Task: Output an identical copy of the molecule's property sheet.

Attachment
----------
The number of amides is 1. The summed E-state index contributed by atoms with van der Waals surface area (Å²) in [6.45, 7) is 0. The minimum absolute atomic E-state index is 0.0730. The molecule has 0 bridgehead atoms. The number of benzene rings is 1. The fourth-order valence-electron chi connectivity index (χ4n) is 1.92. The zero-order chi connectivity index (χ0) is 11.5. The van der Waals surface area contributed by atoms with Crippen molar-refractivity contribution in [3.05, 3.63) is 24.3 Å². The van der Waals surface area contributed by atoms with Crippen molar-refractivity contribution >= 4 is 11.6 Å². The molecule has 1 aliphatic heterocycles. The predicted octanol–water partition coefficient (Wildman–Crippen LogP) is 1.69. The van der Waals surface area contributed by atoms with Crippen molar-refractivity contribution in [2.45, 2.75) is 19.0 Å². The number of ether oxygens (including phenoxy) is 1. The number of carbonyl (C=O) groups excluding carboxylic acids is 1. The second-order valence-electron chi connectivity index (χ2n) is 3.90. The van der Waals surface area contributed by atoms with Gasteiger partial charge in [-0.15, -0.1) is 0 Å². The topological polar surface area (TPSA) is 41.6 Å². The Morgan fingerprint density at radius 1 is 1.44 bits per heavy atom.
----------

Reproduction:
The number of amides is 1. The summed E-state index contributed by atoms with van der Waals surface area (Å²) in [6.45, 7) is 0. The minimum absolute atomic E-state index is 0.0730. The molecule has 0 bridgehead atoms. The number of benzene rings is 1. The fourth-order valence-electron chi connectivity index (χ4n) is 1.92. The zero-order chi connectivity index (χ0) is 11.5. The van der Waals surface area contributed by atoms with Crippen molar-refractivity contribution in [3.05, 3.63) is 24.3 Å². The van der Waals surface area contributed by atoms with Crippen molar-refractivity contribution >= 4 is 11.6 Å². The molecule has 1 aliphatic heterocycles. The predicted octanol–water partition coefficient (Wildman–Crippen LogP) is 1.69. The van der Waals surface area contributed by atoms with Crippen molar-refractivity contribution in [2.45, 2.75) is 19.0 Å². The number of ether oxygens (including phenoxy) is 1. The number of carbonyl (C=O) groups excluding carboxylic acids is 1. The second-order valence-electron chi connectivity index (χ2n) is 3.90. The van der Waals surface area contributed by atoms with Gasteiger partial charge in [-0.15, -0.1) is 0 Å². The topological polar surface area (TPSA) is 41.6 Å². The Morgan fingerprint density at radius 1 is 1.44 bits per heavy atom.